I had a wonderful infusion of book art love over Valentine week. First, a brief but fertile visit to the Codex Book Fair. No pictures: too busy looking, absorbing, visiting. Then a few days later, a workshop about strip bindings with Claire Van Vliet at San Francisco Center for the Book. Again, no pictures: too busy cutting, poking, folding and weaving. And now I have made a little book to practice some things I learned. I loved making this book without glue or thread, entirely woven with paper strips, with pages that open flat.
Claire’s workshop was fast-paced, focused, and a whole lot of fun. I consider myself a beginner at bookbinding. I know a few simple structures that I seem to return to again and again. So I was heartened when Claire told the class early on that she doesn’t consider herself a binder. She makes structures as a solution to the content of the book. Learning these skills from her while sitting next to her amazing exhibit “The Janus Press at 60” was illuminating to say the least. This fascinating retrospective of six decades of her work will be showing at San Francisco Center for the Book through May 24.
As we powered through six structures and a slipcase in two days, I knew that I would have to come home and practice these techniques if I was to retain them. I have to admit I have been a bit stalled in the studio, unable to pick up an interrupted project from last year. A few months ago, a book friend at Dreaming Mind suggested it might be fruitful to revisit some older work, look at what I have made in the past. So after the workshop, I pulled out a box of scraps from the Beautiful Mother series. I cut pages and threading strips from offcuts of my paint and writing trials. I used the same spine template we made in class, for a six-inch spine, with three-quarter-inch binding strips.
These photos and captions are merely meant to illustrate a few of the techniques we learned.
A good awl for making holes in the paper is essential. On this page, next to the pierced holes for the slot on the fold, the edge of the paper already had other piercings made by dividers, to mark equidistant lines for writing, a medieval scribal technique I often employ.
Some of the slots are made on the page itself and not on the spine fold. Keeping the slot rounded at the ends keeps the paper from tearing there.
Each signature begins with a single “locking sheet” at the center and is built outward. Claire describes these bindings as “paper Coptic bindings.”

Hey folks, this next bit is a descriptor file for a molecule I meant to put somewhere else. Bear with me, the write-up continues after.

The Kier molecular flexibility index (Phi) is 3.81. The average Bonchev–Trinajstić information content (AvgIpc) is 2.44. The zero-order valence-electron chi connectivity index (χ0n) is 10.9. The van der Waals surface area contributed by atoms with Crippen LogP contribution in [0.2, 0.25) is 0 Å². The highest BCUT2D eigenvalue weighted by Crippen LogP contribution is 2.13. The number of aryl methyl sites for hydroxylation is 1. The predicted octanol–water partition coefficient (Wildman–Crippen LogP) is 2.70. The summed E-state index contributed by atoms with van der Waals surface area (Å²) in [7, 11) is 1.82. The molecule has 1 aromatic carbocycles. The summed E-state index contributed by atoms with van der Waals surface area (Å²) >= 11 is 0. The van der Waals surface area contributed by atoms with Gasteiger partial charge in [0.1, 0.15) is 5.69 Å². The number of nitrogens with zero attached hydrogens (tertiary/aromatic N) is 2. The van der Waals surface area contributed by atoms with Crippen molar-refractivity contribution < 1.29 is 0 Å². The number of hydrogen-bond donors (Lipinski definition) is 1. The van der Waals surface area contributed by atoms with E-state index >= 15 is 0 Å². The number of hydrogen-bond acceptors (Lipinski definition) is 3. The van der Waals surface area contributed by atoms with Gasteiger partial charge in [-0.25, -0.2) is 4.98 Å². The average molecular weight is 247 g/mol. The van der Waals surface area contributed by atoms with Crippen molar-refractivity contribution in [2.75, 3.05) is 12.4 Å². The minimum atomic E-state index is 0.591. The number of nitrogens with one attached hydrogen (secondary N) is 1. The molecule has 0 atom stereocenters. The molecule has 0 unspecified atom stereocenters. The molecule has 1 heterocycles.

A micro spatula is excellent for guiding the paper strip to the right destination when working with multiple folios. The metal guide is inserted first and then the paper fed along its path.
Making holes in the cover, in this case painted 2-ply museum board, is easier with a Japanese screw hole punch in the 1.5 mm size (or 1 mm for thinner stock).
Then two careful cuts make the slot.
I like how the lettered strips look woven on the page.
On the last page, I included a foldover, which I like to do in journals. In this case it hides an unfinished bit, the strips ends unwoven. This will make unweaving easier, and remind me about rounding the strip ends for easier weaving. A model book of this kind is only good if you can deconstruct it to see how it was put together.
Now I have a curious little book, full of different-size papers. I was so intent to include lots of pages that I wove in half pages onto a single strip, which as you can see in the photo above does not really make it stable to the spine. Also more pages made fatter signatures, which left me with gaps between sections. I will try Tyvek strips, as the thinner and stronger the binding strips the more flat the book will lay and the less gap between signatures. This is how we learn, by jumping in, by making mistakes.
I have a copy of Woven and Interlocking Book Structures (now out of print), written by Claire Van Vliet with Elizabeth Steiner, which has some structures similar to some we made in the workshop. I also have the trade edition of Aunt Sallie’s Lament. I am looking at both of these books with new eyes. These structures seem full of possibilities and applications, ways to bind together disparate materials.
As my hands worked, my mind mulled over some things.
At the Codex fair, Suzanne Moore, a book artist and teacher who has taught me so much, shared some of her “archives” with me. It was fascinating to see her working papers. She explained they are wanted by a collector to accompany the finished book.
One of Claire Van Vliet’s most well-known works uses a book structure that builds on the visual patterns of patchwork quilts.
With these scraps of inspiration and example in mind, I felt like I was picking up pieces of the past, to make a new work, a book of painted papers and calligraphy that is a sort of archive.
This sifting through past creative work parallels a similar inventory of my personal and family archives which has been frequently occupying me over the past year. So it should come as no surprise that the studio will yields up its share of dross and clutter to my sorting hands, to be tossed, to be recycled, and sometimes, if I am lucky, to transmute into little treasures.